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3-on-3: Win, playoff projections

What’s better than a 3-on-3 season preview? A 3-on-3-on-3 season preview. This is the first of three 3-on-3s to preview the Pistons’ season.

How many games will the Pistons win this season?

Patrick Hayes: 36. I think the team will show slight improvements in several areas, young players will continue to get better and I expect the Pistons will hang around the conversation for the eighth spot in the Eastern Conference until mid-March or so before ultimately falling off.

J.M. Poulard: The Detroit Pistons will win an even 40 games.

Dan Feldman: 38. This would be the equivalent of a seven-win improvement from last season, which should could understate the Pistons’ progress if they, as hoped, play their younger players more.

What are the odds the Pistons make the playoffs?

Dan Feldman: About 35 percent. It’s hardly out of the question, but it’s unlikely. The East is pretty deep – hey, Detroit isn’t the only team that believes it improved from last year – and most of the decline in the conference came from teams that were already ahead of Detroit. They might remain ahead of the Pistons, and a few other teams (Raptors, Nets, Cavaliers, Wizards) have a chance to pass Detroit. It’s just too crowded to give any team in that range a more-likely-than-shot at the playoffs.

Patrick Hayes: Slim. I don’t really understand how odds work, so I won’t have a number. But I think for the Pistons to have a chance, a team or three out of the Philadelphia/Brooklyn/Atlanta/Chicago/New York group have to be worse than expected and Toronto and Milwaukee have to improve less than most are expecting.

Injuries always happen, high-priced experiments like Brooklyn and New York frequently blow up, Tom Thibodeau might ground Luol Deng and Joakim Noah into dust and both Atlanta, Philly and Milwaukee could be distracted by stars who are potential free agents in Josh Smith, Andrew Bynum, Monta Ellis and Brandon Jennings. The Pistons are certainly a team that could move past anyone in that group, but they also need some things outside of their control to break their way.

J.M. Poulard: Quite good. Only Miami, Boston and Indiana are certified locks to make the postseason. The rest of the conference has injury concerns (Chicago, New York and Philadelphia) and has seen some turnover in their rosters (Brooklyn and Atlanta) that make it tough to predict just how good they might potentially be. Hence, it’s not outlandish to think they will be in the playoff race until the last night of the regular season.

Where will the Pistons finish in the Eastern Conference?

Dan Feldman: Ninth. They should be right on the edge of the playoffs, and if they contend for a spot all season, that will certainly provide some quality experience for the younger players. But I think they’ll ultimately fall short – and, in the process,  keep their 2013 first-round pick, so missing the playoffs wouldn’t be so bad.

Patrick Hayes: Tenth. If everyone in the East stays relatively healthy, these are who I expect to be in the playoffs: 1. Miami 2. Boston 3. Atlanta 4. Indiana 5. New York 6. Brooklyn 7. Toronto 8. Chicago 9. Philly 10. Detroit 11. Milwaukee. I could see those 5-11 spots being rearranged in any combination and not be totally shocked, but I still think the Pistons are a player or two away from being a playoff lock.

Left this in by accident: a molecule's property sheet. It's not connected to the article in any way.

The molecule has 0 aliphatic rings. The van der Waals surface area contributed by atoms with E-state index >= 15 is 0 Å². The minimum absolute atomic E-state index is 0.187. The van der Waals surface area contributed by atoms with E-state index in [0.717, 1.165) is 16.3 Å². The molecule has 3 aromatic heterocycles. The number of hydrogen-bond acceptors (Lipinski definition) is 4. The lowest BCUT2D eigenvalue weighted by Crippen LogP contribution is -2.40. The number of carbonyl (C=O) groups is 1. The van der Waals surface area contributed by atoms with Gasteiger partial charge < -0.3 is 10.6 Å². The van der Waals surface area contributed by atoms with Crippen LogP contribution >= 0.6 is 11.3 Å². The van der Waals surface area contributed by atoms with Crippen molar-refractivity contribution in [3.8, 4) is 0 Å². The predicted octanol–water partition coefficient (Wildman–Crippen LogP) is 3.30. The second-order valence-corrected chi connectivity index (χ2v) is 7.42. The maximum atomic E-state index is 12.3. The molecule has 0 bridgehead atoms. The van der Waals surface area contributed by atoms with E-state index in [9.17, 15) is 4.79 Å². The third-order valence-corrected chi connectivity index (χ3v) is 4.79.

J.M. Poulard: The Detroit Pistons will fight for a playoff berth but will ultimately fall short and finish with the ninth best record in the Eastern Conference.

2 Comments

  • Oct 31, 20128:15 pm
    by RosstheBoss

    Reply

    I don’t see much difference between the 10th, 11th, 12th possible seeds and therefore won’t matter which one the Pistons are.  I don’t believe they are in that top 8 or even 9 as they still appear leaderless and are without an identity.  The Wizards(when Wall & Nene return) and Raptors will both be much improved and vie for the 9th & 10th spots.  Charlotte will once again be at the bottom though not as ugly to watch and Cleveland will kick themselves more than ever for taking Tristan Thompson over Jonas Valunciunas and Enes Kanter as they fall to the back of the pack.  Milwaukee will press but seems too fragile of a team feels the looming blow-up of the team and restructuring of the organization. Orlando will hang in there with tough veteran play but should fizzle mid way to the back as well.
    Realistically speaking, the fact that Drummond is heading in the right direction should be worth the playoff miss for the promise of a developing star big.

  • Nov 1, 201212:54 am
    by DasMark

    Reply

    I tend to agree with Feldman’s assessment. 

    I think the Cavs will surpass Detroit this year. Kyrie Irving looks like he’s ready to make a case as being a top 20 player in this league after opening nights offensive eruption. Verajao is the inside presence the Cavs need, if he can remain healthy. And Dion Waiters looked better than solid in his regular season debut, scoring 17 (more than ANY Piston put up in their opener).

    Detroit still seem like a real work in progress. It doesn’t bode well when I think they’re second unit could outplay their starters in a 5 on 5 game.  

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